(G.E Spectrum, p.4-23)

    The Treated Surface: since the eye is insensitive to “black light” UV-A radiation energy (from the lamp), the impression of brightness and color depends on the placement of fluorescent chemicals for conversion. In effect, these fluorescent paints, dyes, and other coatings perform a function similar to the phosphor coating of a fluorescent lamp. Treated surfaces become “area sources”, converting invisible energy into the longer wavelengths of visible light.
    Fluorescent Efficiency: Black Light Paints, Dye, Lacquers, Water Colors:
    Red...2%, Orange...4%, Yellow....8%, Green....7%, Blue....2%
    Filters: Visible light reduces contrast and reduces the effectiveness of a black light installation. Therefore, the ambient light level should be low, and any visible energy emitted by the source should be intercepted and absorbed by a special red-purple or dark blue filter. This filter may be attached to the fixture as a cover plate, or it may be integral with the lamp (dark glass bulbs).
    Fluorens=one milliwatt of energy between 3200 and 4000 angstrom units.
    Filament Black Light Lamps: Filament lamps are inherently weak and inefficient sources of ultra-violet. In addition, large quantities of visible and infra-red energy must be intercepted, and the dark bulb (which acts as a filter) becomes very hot due to absorption. This extreme bulb heat means that the lamp can be operated only intermittently, and periodic bulb cooling is required (5 min. On, 10 min. Off.) Beam Control: Filament lamps offer inherent advantages when used in precise reflectors. But, in this case, their use is limited due to inefficiency and bulb heat. Principal lamp use is in supplementary units for close-range examination and inspection. 50 hours of life, at 250 watts puts out 470 fluorens. Advantages: no ballast or transformer required. Low cost, and light weight fixtures, and full output immediately.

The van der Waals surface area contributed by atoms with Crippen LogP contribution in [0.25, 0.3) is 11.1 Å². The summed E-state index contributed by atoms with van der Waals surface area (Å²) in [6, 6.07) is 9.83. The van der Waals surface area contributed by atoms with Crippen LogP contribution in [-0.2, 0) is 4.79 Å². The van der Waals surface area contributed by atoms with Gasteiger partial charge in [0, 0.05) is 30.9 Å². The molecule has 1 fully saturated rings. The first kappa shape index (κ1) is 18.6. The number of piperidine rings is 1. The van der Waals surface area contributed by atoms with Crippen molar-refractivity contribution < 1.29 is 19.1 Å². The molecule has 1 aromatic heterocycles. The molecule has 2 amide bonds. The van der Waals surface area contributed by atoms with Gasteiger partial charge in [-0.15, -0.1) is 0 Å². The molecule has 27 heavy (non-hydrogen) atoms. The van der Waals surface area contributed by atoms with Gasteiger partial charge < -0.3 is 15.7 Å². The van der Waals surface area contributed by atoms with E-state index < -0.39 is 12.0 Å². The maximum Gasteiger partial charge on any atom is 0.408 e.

Fluorescent Black Light Lamps: special fluorescent phosphors produce the 3,200-4,000 A. Band. These lamps are highly efficient sources of black light energy. Lamps can be obtained either unfiltered, or with self filtering bulbs. Beam Control: these lamps are used in trough-type reflectors which provide good brightness distribution on elongated surfaces (walls, etc.) However, reflector control of fluorescent lamps is limited. The beam pattern will be somewhat diffused, and perhaps more significant, the projection distance is limited. Advantages: most efficient source, Little visible light to be filtered, cool operating linear source, full output immediately, 40 watt lamp can be dimmed or flashed. Dark filter bulbs reduce fluoren output to approximately 85% of unfiltered output. Approximate maintenance factor 0.50.
    Do not use these lamps for diagnostic or therapeutic purposes.
    Mercury Black Light Lamps: Mercury lamps are compact high output sources, offering advantages where accuracy of control is important. In some cases these lamps include integral filters and reflectors. Beam Control: the mercury arc provides a high output concentration of energy in a relatively small source. With proper reflector or lens design, then, the source is adaptable to give controlled beam patterns which can be projected substantial distances.
    Advantages: compact source, efficient high output, available with integral reflectors approximate maintenance factor 0.60. one G.E brand name is Gold Lamps

    Plant lights use both PL and PL/AQ phosphors were developed for use in horticultural and aquarium applications. The unique phosphor blend is designed to promote plant growth and enhance the appearance of plant and aquatic life.
    Germicidal lights are clear lamps made of a UV transmitting glass which transmits the 253.7 nanometer radiation from the mercury discharge - a wavelength effective in killing various forms of bacteria. Applications include water and air purification. Caution: these lamps emit short wavelength radiation. Be sure eyes and skin are properly protected at all times.